TNGTony

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You never call a time out in the middle of the play! The amount of time that passed was insufficient to call for an injury and even so, the ball would have still been in play. It was the job of the other two fielders to get to the ball and thow it back had there not been fan inteferance.

The fault in this case was with Lopez for running passed his teammate! This is part of baseball 101. You never ever ever ever run passed your teammate on the bases! I have seen instances where one team member physically picks up the lead runner to get him moving, but never passes him.

It was a base-runner's error (Lopez's), pure and simple. The umpires were not at fault in any way shape or form.

See ya
Tony
 

Sean Mota

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Actually Tony it was Tejada who ran back to first and passed Javie Lopez... It was never an injury play because the center field got up and show no ball. But I'd bet that the umps did not know what had happened because they remained mute after the play. In fact, after they show the replay, the replay showed that it was fan interference and the ball might have been caught by the center fieder if the fan had not interfered with the play. To me the umps frozed and did not know what had happened to the ball. If you do not know where the ball is, you need to call time and find out. You can't froze and luckly for them the bone head play of Tejada bailed them out.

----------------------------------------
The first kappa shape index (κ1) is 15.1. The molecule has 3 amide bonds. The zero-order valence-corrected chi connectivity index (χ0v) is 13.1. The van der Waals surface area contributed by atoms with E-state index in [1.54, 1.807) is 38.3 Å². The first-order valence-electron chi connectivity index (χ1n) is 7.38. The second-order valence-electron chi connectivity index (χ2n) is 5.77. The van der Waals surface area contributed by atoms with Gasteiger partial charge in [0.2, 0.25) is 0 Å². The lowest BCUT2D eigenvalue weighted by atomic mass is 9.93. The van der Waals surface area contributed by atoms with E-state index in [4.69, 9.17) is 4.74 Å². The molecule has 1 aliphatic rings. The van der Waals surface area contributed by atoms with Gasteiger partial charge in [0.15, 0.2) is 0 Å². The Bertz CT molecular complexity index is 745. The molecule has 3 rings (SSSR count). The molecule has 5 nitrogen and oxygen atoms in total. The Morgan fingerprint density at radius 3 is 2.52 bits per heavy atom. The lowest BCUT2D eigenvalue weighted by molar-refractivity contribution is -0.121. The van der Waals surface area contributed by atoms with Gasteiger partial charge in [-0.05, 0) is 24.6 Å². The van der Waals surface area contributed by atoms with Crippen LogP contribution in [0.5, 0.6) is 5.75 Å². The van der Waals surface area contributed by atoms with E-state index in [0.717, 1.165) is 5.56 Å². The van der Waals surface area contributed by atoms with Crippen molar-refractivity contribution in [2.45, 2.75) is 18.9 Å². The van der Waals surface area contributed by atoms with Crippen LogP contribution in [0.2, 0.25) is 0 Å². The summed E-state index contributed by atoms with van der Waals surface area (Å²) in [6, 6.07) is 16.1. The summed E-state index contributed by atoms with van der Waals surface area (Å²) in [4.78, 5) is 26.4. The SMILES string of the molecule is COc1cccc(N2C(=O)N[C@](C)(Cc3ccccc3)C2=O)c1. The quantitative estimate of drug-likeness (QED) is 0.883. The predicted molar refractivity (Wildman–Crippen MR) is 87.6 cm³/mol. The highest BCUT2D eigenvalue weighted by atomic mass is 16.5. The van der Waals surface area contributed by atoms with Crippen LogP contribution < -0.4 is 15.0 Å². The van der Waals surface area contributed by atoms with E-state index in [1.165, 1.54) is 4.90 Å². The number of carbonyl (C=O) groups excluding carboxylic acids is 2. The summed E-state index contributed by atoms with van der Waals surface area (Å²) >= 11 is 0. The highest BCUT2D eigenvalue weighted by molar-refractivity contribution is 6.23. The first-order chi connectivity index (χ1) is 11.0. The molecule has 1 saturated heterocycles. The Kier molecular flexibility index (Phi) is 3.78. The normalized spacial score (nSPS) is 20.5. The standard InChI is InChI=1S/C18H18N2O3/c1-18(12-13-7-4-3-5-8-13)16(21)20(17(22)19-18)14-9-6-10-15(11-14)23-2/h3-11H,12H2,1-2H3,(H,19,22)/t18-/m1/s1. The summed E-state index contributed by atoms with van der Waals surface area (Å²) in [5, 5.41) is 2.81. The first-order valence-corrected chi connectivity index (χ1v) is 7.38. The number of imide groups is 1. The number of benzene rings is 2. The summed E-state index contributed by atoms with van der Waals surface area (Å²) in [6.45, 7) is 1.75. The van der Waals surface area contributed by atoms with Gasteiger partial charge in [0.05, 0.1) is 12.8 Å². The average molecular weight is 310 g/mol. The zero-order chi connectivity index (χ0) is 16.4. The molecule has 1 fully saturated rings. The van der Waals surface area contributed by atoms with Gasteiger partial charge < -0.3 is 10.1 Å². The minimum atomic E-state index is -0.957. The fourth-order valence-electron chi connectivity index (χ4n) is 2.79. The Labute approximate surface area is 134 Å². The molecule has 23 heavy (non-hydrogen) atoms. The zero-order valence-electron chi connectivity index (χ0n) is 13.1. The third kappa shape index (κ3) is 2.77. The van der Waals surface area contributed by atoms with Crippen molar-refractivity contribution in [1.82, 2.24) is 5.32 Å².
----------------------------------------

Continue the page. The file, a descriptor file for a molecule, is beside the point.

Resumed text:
TheTimm

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I'd say the umps blew it by not making a home run call. But they certainly can't just call time out in the middle of a play to try to figure out what happened. And while Tejada screwed up by heading back to second, he didn't "pass" Lopez, Lopez passed him. Lopez has probably been playing baseball his whole life and should've known better. If necessary he needs to stop, turn around and head the other direction. You don't pass another runner on the bases (or let him go by you in the other direction).